No, what happened was that the economy shattered. In 2008, housing production fell drastically, and is even now, ten years later and six years into the tech economy boom, only at two-thirds it’s average level from 1990 to 2008. And that is largely as a result of the decimation of suburban single-family and townhouse construction since the crash of 2008.

Admitting that there are far larger economic forces at work here does not mean we do not have an ethical and moral need to address exclusionary policies when and where they exist. However, it is clear that this is only a part of the bigger crisis of underproduction that has befallen the state since the 2008 Great Recession, and a perfect storm of factors that have completely changed the real estate market and thus our understanding of the housing policies needed going forward .

For the moment, however, let’s focus on the policies used by many cities to slow or stop housing development. Focusing on exclusionary policies is important because it was a primary frame used by the proponents for last year’s embattled SB-827 legislation, despite the fact that many if not most of the areas that would have been affected by the bill were historically working class and immigrant communities of color. And indeed, we should all agree that targeting persistent exclusion with the right policies is one necessary step to addressing the State’s housing crisis.

Exclusionary Housing Policies: A History

Development in the U.S. has always been defined by racially segregated cities: one side of the tracks, and “the other side of the tracks.” The rise of suburban sprawl saw policies of racial segregation and exclusion spread across metropolitan regions: primarily through the GI Bill and real estate industry policies of block-busting and redlining abetted by the Fair Housing Act’s underwriting guidelines. Regional segregation was encouraged by massive Federal investment into the highway system, enacted shortly after the Supreme Court decision of Brown vs. Board of Education, mandating the desegregation of urban school districts.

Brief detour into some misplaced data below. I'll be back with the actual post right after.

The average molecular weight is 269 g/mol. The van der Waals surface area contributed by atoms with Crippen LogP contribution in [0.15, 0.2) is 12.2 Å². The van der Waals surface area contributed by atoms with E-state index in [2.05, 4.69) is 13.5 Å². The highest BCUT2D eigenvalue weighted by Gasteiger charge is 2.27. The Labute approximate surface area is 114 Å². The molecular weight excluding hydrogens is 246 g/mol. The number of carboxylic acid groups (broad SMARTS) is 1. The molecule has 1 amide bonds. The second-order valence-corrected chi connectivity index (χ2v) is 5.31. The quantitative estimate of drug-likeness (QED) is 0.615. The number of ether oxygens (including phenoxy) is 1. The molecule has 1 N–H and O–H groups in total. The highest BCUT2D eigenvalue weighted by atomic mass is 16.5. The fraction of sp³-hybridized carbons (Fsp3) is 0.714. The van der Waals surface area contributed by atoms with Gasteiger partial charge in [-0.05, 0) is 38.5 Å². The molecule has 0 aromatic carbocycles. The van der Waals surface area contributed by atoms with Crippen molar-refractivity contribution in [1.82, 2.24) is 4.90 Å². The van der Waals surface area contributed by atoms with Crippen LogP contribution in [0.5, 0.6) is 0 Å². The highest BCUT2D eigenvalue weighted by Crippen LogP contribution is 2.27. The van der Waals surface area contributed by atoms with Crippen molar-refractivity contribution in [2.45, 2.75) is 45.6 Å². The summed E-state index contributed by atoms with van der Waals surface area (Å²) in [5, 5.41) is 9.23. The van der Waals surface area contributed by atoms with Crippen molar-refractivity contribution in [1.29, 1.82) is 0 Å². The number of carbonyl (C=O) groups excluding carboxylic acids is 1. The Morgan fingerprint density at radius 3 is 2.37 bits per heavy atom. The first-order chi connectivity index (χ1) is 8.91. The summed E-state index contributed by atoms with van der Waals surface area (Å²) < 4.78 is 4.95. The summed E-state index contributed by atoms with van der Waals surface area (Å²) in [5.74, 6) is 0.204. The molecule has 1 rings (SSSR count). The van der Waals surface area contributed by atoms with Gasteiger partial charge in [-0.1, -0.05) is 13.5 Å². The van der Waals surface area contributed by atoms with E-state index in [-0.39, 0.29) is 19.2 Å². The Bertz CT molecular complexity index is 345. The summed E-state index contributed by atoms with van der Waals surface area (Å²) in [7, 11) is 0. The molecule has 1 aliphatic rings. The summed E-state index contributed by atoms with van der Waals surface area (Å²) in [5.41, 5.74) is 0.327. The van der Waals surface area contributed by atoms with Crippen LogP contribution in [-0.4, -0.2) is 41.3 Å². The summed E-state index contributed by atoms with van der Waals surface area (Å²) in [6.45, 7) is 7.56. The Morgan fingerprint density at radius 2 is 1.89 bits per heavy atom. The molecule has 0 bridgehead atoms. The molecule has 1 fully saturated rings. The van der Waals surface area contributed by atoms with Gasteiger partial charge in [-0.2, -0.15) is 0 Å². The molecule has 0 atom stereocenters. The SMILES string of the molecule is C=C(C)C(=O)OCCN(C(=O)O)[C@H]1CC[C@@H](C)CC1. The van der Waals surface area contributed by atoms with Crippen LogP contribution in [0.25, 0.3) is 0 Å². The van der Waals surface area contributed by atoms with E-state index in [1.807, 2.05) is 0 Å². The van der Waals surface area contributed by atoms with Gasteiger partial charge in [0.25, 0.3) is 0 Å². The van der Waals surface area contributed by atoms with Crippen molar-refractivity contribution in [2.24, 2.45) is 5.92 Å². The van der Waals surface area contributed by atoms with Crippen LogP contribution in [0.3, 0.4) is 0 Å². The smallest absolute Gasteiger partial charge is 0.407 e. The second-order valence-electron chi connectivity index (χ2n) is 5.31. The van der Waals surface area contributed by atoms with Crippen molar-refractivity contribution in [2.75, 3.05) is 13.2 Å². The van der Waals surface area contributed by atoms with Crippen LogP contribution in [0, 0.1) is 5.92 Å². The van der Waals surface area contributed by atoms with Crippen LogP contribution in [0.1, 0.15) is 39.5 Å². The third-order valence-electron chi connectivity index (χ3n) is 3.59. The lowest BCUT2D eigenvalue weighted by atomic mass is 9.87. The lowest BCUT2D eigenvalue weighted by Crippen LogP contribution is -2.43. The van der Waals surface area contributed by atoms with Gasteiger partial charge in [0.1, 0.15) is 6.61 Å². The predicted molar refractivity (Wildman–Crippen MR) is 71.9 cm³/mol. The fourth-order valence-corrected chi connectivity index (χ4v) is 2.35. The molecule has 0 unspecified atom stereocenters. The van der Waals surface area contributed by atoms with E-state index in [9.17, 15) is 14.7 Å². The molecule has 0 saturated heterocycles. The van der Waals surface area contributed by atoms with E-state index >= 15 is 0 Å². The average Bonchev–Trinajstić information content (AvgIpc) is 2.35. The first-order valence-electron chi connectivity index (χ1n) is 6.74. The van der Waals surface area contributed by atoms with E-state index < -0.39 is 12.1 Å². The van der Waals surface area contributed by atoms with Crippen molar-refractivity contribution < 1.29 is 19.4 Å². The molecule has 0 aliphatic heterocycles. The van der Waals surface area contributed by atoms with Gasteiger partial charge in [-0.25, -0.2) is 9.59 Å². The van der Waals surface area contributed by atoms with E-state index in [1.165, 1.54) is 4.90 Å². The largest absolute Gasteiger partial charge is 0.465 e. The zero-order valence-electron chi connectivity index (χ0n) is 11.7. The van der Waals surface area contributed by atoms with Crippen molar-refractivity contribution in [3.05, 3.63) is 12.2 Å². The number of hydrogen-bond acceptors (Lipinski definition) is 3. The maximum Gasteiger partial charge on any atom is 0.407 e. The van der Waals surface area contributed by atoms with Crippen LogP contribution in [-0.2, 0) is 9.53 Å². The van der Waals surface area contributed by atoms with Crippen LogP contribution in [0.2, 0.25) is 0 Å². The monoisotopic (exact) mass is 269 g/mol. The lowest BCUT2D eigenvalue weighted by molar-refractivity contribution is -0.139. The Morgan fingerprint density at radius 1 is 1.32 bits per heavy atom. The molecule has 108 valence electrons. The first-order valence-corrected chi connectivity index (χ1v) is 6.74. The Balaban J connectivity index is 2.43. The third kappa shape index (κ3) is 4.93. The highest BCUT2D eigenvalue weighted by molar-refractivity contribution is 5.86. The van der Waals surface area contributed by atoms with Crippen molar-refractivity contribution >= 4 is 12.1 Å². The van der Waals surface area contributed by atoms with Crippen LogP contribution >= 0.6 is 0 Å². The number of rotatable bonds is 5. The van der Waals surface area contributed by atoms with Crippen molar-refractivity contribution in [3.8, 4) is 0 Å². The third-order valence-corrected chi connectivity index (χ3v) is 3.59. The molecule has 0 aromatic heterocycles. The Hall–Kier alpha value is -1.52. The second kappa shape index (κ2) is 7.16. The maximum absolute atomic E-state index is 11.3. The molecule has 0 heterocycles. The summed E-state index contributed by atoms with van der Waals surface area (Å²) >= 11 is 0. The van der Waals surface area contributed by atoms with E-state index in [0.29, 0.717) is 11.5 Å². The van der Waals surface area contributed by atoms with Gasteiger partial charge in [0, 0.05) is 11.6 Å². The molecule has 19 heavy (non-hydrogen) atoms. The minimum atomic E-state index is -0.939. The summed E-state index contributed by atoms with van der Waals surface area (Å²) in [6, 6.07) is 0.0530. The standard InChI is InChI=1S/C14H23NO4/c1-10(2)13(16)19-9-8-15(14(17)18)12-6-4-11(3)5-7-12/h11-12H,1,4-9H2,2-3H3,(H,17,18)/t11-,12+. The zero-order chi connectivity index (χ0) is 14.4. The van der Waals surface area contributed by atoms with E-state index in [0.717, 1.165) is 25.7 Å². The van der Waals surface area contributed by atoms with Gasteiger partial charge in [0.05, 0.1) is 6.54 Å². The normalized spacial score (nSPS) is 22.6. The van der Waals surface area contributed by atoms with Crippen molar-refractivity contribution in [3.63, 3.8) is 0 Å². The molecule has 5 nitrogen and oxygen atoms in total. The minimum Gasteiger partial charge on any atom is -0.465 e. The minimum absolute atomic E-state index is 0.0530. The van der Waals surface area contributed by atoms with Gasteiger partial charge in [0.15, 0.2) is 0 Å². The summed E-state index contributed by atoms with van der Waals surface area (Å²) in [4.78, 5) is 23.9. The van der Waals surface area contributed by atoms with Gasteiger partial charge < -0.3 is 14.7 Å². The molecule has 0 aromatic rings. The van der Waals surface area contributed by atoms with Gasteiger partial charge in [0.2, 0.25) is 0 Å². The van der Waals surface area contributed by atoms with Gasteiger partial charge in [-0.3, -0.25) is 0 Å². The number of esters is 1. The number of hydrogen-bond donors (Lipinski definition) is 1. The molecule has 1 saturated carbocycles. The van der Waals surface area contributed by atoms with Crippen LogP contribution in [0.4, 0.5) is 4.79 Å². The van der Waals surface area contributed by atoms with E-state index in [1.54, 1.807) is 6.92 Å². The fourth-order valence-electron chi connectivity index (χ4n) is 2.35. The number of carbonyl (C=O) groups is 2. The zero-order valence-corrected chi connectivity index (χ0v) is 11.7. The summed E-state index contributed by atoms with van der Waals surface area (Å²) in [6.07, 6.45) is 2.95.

These policies allowed whites to move to exclusive middle-class suburbs and separate school districts.

These racial policies also created areas of concentrated resources (and concentrated whiteness) that were maintained through land use laws, particularly zoning that mandated minimum-size lots and large single-family homes, but prohibited apartment buildings. But as the example of Houston demonstrates, you don’t need zoning to create exclusionary policies: that can occur just as well though separate suburban police forces, mortgage systems, strict occupancy limits, stringent Home Owner Associations and restrictive covenants.

That history also created the conditions where communities of color in inner cities were denied social rights and a sense of self-determination. They faced the disparate impacts of urban renewal, were prohibited from access to homeownership, and experienced disinvestment in schools, housing and transit. These communities were denied a political voice to decide what investment came into their neighborhoods and to what end. Richard Rothstein’s recent book The Color of Law has re-exposed the details of much of that history and argues that we are still bearing the consequences of these policies.

Exclusionary Housing Policies Today